March 31, 2006
"Cocoa" is the word commonly used to describe the various food ingredients derived from the seeds of the fruit from the tropical tree known as Theobroma cacao. An extraordinary emotional link between cocoa and humans developed several thousand years ago, and the intensity of this link today continues unabated. However, an explosion of cocoa research during the past 15 years is beginning to reveal aspects of this unique food crop that have been completely unappreciated. Indeed, science is revealing that cocoa is the common denominator across an uncommonly broad swath of "life sciences", ranging from protecting the habitat of migratory birds to providing triggers for biological mechanisms that improve cardiovascular health. Environmental and agricultural research is teaching us that cocoa can play a role in preserving endangered regions of the tropical rainforests around the world, and in so doing has the potential to improve the robustness of vital migratory bird corridors. Natural products chemistry, biomedical and nutrition research is teaching us that specific compounds naturally occurring in fresh cocoa, known as flavanols, have the potential to improve vascular function, and in so doing provide potential preventive and therapeutic strategies to help manage significant public health issues such as atherosclerosis and stroke. Analytical chemistry and food science is teaching us how to preserve the flavanols in cocoa during handling and processing which traditionally destroyed these compounds, thus enabling the creation of new cocoa-based products that have the potential to "re-invent" one of the world's favorite foods. Because cocoa is the ingredient in chocolate that makes this remarkable food unique, the science of cocoa and chocolate are inextricably linked. Therefore, this lecture will finish with a discussion and tasting of a variety of chocolate products to illustrate the role that science and technology have played in creating some of the world's favorite food products.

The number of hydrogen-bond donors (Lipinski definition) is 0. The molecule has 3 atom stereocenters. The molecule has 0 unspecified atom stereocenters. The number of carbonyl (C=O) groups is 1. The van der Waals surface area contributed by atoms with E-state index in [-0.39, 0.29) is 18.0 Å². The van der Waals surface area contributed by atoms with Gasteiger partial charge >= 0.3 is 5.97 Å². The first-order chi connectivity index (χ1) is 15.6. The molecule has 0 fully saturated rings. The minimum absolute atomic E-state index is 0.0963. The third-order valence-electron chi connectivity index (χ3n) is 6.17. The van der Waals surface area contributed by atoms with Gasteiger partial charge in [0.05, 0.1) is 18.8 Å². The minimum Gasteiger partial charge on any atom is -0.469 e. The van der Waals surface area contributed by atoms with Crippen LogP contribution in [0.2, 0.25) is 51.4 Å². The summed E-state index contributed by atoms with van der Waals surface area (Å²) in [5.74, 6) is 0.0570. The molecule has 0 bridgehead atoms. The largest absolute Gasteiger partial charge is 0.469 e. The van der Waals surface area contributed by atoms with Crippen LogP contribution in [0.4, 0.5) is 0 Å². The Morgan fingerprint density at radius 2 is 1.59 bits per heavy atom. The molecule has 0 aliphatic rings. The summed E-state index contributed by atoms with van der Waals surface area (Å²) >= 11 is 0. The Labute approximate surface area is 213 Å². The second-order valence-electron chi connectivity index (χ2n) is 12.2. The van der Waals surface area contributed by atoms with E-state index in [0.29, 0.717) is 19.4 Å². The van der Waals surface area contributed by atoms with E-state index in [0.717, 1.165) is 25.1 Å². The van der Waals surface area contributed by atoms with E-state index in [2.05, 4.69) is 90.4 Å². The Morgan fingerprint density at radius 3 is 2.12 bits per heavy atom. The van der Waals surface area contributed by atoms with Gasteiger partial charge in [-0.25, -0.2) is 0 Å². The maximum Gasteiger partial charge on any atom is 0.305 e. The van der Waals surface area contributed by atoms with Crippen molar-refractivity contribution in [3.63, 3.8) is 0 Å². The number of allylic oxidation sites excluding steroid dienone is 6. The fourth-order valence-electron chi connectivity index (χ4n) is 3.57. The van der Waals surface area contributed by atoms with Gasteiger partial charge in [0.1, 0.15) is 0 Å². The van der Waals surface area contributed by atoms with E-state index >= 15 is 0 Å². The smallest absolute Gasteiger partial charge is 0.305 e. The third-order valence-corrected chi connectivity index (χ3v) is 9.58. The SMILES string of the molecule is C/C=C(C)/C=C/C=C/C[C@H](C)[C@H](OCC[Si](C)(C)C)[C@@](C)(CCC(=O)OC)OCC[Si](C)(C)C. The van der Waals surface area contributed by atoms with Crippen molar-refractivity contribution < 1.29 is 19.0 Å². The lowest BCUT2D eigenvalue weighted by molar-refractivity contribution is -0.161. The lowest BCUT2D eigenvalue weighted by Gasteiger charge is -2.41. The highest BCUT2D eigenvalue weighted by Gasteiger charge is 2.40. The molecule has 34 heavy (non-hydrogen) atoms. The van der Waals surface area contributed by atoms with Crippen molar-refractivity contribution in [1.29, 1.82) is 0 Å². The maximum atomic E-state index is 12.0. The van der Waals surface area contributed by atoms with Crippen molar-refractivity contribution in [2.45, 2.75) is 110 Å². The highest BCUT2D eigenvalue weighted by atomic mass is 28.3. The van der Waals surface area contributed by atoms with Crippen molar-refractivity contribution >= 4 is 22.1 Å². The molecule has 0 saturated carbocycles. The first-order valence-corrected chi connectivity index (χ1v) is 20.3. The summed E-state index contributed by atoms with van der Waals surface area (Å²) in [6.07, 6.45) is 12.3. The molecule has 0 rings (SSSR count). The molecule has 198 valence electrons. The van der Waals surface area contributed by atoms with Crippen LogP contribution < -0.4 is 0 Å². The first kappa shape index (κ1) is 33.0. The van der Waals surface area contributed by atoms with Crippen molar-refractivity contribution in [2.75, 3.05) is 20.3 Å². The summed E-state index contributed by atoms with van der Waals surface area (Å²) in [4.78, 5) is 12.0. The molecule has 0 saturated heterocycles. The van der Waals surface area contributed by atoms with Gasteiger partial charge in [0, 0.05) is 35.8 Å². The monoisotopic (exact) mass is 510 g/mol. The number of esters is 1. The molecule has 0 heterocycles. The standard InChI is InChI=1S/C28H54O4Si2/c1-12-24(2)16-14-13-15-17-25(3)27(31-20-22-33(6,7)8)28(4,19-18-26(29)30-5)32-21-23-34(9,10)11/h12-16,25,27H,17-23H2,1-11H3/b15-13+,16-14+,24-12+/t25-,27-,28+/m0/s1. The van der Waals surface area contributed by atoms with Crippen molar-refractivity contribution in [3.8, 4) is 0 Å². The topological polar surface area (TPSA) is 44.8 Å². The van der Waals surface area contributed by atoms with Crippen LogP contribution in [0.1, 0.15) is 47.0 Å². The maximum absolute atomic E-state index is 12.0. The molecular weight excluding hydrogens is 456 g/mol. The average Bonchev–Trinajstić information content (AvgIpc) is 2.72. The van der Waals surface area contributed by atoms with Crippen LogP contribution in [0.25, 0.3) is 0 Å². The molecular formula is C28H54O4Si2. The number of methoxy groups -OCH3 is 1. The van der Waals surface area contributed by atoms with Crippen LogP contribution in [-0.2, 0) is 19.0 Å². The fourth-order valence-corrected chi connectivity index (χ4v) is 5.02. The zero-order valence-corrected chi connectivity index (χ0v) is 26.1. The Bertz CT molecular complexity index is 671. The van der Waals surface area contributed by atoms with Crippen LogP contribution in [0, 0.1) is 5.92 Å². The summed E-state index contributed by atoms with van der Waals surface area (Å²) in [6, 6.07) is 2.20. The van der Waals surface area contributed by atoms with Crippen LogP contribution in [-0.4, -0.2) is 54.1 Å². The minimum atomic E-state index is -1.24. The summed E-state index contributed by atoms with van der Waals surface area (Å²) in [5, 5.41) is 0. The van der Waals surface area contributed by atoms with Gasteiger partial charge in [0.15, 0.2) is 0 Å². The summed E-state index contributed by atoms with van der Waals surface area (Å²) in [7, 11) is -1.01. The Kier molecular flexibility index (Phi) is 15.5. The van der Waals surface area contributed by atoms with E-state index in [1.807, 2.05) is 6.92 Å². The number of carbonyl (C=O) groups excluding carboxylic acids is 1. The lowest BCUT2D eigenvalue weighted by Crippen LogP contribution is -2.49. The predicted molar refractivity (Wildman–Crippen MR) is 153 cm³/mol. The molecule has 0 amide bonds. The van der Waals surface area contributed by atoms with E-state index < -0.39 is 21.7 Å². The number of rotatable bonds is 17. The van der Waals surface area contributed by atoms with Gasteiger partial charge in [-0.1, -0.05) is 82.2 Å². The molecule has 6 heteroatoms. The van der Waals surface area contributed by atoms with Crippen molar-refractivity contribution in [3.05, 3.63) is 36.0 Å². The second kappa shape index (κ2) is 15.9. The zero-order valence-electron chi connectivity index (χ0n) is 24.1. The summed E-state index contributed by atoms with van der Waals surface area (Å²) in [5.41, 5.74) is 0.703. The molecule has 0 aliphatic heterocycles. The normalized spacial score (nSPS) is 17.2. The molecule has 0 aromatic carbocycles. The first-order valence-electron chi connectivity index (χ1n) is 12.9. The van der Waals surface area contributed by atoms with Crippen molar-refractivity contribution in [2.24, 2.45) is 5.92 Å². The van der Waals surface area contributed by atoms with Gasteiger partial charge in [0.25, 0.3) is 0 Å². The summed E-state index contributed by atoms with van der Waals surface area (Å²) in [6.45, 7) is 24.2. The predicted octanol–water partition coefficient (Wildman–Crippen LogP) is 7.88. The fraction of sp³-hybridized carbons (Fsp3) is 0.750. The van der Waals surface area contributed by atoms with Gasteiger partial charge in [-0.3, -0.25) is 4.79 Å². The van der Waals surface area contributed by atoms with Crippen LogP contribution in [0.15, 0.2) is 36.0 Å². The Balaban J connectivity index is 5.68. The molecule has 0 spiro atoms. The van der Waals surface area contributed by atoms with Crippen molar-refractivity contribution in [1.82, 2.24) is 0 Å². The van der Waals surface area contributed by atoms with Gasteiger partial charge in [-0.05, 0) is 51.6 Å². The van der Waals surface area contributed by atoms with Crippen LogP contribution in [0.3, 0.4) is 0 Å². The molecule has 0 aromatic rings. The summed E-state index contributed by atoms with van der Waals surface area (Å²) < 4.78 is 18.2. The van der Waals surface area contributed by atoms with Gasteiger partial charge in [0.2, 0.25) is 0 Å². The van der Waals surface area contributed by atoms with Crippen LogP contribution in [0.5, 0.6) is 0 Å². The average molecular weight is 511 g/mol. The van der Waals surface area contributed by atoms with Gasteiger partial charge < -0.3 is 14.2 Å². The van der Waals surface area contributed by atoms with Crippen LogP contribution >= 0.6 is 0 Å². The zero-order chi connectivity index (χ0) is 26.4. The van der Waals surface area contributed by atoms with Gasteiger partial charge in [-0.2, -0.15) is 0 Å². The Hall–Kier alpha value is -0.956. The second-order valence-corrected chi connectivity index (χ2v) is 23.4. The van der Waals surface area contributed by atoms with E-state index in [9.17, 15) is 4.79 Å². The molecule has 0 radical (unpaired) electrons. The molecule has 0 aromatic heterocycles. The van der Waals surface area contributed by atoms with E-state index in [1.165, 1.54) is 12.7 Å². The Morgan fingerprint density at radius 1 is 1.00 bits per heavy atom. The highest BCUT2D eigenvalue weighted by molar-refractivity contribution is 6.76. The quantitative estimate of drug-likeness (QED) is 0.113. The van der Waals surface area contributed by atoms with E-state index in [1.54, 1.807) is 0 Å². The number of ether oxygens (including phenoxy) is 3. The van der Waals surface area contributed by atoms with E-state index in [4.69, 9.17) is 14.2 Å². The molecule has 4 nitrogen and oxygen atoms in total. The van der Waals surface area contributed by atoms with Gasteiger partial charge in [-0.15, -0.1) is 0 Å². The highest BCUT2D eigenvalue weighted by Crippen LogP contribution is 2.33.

Dr. Harold H. Schmitz is presently Chief Science Officer for Mars, Incorporated. Prior to taking on this role in 2005, he held various positions within Mars in Scientific and Regulatory Affairs, Fundamental Research, Analytical and Applied Sciences and Corporate Staff. In addition, he has been a Visiting Faculty member in the Department of Nutrition at the University of California, Davis since 1995. Prior to joining Mars in 1993, he was an USDA National Needs Research Fellow at North Carolina State University's Department of Food Science. Dr. Schmitz received his Master of Science degree in Food Science from the University of Illinois and his Doctoral degree in Food Science, with a minor in organic chemistry, from North Carolina State University. Dr. Schmitz's research interests center around the agricultural, biomedical, clinical and engineering sciences related to food production and its influence on human and companion animal health. He has particular interests in the application of analytical sciences to these disciplines, with a special emphasis on understanding the metabolism and function of dietary carotenoids and flavonoids in the context of human health and nutrition. Dr Schmitz has authored and co-authored numerous peer-reviewed publications and invited book chapters that reflect this interest (see below for selected citations), and developed and Chaired several scientific symposia to discuss state of the art knowledge in the area of phytochemicals and health benefits. Dr. Schmitz is a member of Sigma Xi and Gamma Sigma Delta. In addition to research, Dr Schmitz has a keen interest in enhancing the contributions that science can make to society and the environment, and he presently serves on the Executive Committee of the Government-University-Industry Research Roundtable at The National Academies. Schmitz HH, van Breemen RB and Schwartz SJ (1992) Fast-atom bombardment and continuous-flow fast-atom bombardment mass spectrometry in carotenoid analysis. Meth Enzymol 213:322-336. Hammerstone JF, Lazarus SA, Mitchell AE, Rucker RB and Schmitz HH (1999) Identification of procyanidins in cocoa (Theobroma cacao) and chocolate using high-performance liquid chromatography/mass spectrometry. J Agric Food Chem 47:490-496. Pearson DA, Paglieroni TG, Rein D, Wun T, Schramm DD, Wang JF, Holt RR, Gosselin R, Schmitz HH and Keen CL (2002) The Effects of Flavanol-Rich Cocoa and Aspirin on ex vivo Platelet Function. Thromb Res 106:191-197. Schroeter H, Heiss C, Balzer J, Kleinbongard P, Keen CL, Hollenberg NK, Sies H, Kwik-Uribe C, Schmitz HH and Kelm M (2006) (-)Epicatechin mediates beneficial effects of flavanol-rich cocoa on vascular function in humans. Proc Nat Acad Sci 103:1024 -1029.